As a marketing specialist who has made his living sharing ideas, experiences, proven systems and “mistakes to avoid” since 1984, there are a couple of messages I feel stronger about than others.
The subject of today’s article sits right up there near the top. There is no magic bean, potion, solution, or remedy when it comes to growing and sustaining a business in today’s competitive environment. That is not to say that you can’t adopt a few best practices as your own. And there are a number of activities you can pursue that will silently sabotage your current progress.
There certainly is no shortage of so-called experts running around, both on and off the Internet, willing to give their unsolicited advice when it comes to business-related activities. (I must tread lightly here; since, by definition, I just might be one of them.)
I am reminded of the phrase, “The more things change, the more they stay the same.” It is true that, over the past twenty years, we have all been introduced to “change” daily. There are no less than 1000 examples I could throw at you here, but I will mention just one to support my point. (The voice activated remote TV control.)
If you have been reading anything in the past few years about marketing your services, you have been barraged with the concept known as “Content Marketing.” This is where you use “information” to capture the attention of prospects. I for one have always endorsed this as a solid way to initiate contact with interested prospects.
But maybe, just maybe, this strategy has run its course. Google has made it easy for everybody to search and find information on just about anything… at any time… from any computer. “Content” may not be the word of tomorrow, and it may no longer represent the magic pill.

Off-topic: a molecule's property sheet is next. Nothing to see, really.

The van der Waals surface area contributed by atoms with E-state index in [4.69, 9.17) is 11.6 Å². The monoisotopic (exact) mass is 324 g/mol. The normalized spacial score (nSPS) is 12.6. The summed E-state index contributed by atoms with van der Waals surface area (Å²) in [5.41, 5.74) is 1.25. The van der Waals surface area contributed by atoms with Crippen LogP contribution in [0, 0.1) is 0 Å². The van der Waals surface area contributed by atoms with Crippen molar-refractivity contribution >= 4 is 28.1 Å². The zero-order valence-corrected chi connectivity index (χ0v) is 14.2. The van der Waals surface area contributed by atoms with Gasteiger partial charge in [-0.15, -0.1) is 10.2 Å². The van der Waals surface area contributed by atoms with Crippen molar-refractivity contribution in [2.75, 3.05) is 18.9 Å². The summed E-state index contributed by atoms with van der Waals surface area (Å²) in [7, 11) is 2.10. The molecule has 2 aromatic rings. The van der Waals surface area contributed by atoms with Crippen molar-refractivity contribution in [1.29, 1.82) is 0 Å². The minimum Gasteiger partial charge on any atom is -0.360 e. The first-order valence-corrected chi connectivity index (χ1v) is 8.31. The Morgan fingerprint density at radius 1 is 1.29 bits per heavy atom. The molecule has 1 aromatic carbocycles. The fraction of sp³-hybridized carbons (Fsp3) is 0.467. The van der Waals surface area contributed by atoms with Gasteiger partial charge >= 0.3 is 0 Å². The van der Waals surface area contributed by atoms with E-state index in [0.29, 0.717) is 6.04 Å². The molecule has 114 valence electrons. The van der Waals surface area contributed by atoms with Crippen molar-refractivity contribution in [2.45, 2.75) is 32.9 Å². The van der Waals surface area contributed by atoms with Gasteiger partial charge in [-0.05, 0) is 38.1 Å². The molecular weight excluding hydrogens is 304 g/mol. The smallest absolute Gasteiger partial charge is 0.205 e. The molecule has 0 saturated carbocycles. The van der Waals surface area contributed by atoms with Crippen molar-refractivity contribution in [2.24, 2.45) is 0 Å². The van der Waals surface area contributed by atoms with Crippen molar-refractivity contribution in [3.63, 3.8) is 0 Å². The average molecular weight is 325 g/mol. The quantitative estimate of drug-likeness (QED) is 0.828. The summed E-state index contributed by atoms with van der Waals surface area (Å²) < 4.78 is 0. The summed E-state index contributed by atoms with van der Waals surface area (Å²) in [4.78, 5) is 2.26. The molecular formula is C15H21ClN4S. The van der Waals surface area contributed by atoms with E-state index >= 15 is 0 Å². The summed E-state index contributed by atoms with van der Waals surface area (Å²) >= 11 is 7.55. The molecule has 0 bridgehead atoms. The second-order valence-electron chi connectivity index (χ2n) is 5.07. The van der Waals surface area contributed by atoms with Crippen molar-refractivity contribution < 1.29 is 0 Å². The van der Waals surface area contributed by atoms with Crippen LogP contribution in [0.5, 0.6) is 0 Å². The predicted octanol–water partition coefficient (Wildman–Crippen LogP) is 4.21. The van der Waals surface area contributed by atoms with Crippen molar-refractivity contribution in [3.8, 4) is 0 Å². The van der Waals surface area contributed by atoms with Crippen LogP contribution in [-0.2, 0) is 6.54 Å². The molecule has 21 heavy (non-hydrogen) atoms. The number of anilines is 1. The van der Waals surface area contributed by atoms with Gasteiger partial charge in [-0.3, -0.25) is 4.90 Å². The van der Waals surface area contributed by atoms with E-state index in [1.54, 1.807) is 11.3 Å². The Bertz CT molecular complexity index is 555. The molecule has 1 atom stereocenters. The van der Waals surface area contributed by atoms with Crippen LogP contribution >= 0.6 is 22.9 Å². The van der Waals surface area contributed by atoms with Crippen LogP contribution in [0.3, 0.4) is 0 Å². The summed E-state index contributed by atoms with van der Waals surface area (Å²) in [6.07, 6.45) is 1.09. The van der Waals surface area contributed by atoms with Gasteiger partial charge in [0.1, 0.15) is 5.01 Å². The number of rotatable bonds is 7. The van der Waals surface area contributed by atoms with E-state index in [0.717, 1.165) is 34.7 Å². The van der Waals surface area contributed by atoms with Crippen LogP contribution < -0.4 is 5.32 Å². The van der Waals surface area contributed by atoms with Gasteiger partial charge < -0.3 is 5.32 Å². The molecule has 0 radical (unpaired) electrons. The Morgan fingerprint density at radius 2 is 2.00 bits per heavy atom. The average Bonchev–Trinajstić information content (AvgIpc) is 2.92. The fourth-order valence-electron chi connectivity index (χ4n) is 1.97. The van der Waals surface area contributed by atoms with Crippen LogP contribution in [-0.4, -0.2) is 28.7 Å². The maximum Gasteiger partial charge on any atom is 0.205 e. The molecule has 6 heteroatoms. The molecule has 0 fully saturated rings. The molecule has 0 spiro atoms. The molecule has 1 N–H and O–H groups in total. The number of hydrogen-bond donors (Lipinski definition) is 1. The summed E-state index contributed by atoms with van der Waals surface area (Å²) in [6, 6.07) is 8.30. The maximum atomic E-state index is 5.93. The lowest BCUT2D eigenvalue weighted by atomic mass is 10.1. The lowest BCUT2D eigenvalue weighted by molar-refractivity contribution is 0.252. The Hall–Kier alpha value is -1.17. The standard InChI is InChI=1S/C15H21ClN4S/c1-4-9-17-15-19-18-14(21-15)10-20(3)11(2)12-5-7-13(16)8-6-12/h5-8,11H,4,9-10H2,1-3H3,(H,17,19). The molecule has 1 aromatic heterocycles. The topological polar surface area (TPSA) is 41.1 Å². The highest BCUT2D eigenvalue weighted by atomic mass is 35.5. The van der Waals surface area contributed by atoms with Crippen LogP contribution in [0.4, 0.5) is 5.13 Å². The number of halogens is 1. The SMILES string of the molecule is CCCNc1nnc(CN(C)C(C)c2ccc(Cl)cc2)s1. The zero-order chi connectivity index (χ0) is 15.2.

Using me as an example, I feel the world is lacking a sufficient number of people you can trust and who know what they are talking about. You can keep your iPhone 10, your autoresponders, your text messaging systems, your self-parking automobiles, your Alexa and Siri automated response systems and your battery-operated gizmos, and get ready to get back to a few of the basics.
What I am “trying” to imply is that perhaps the new magic pill may take the form of the good old fashion “relationship.” Getting to know and care about individuals may soon prove to be the only “pill that cures.”
And the truth is that it is not magic at all. It is logical. And when you sort it all out, it is not that difficult. But here comes the rub. You can’t build meaningful relationships with everybody. Relationships take time. Therefore, it is in your best interest to begin in earnest to define your ideal client and begin to pursue the clientele that want and will appreciate an ongoing relationship with you.
Maybe the new “Magic Pill” is not magic at all.
“Hey, Bob. Mike Marchev here. Your name popped into my head yesterday and I thought I’d give you a call to see how your son made out with his job search.”
How do you build a relationship? One step, one call, one email, or one letter at a time.
Mike Marchev is always looking for a few more proactive travel professionals to join his Sales and Marketing Club. firstname.lastname@example.org.
*** You want more to think about? Check out my weekly podcast (Mike’d Up Marchev) at www.TravMarketMedia.com Also listed on Spotify, Apple Podcasts, Google and iHeartRadio.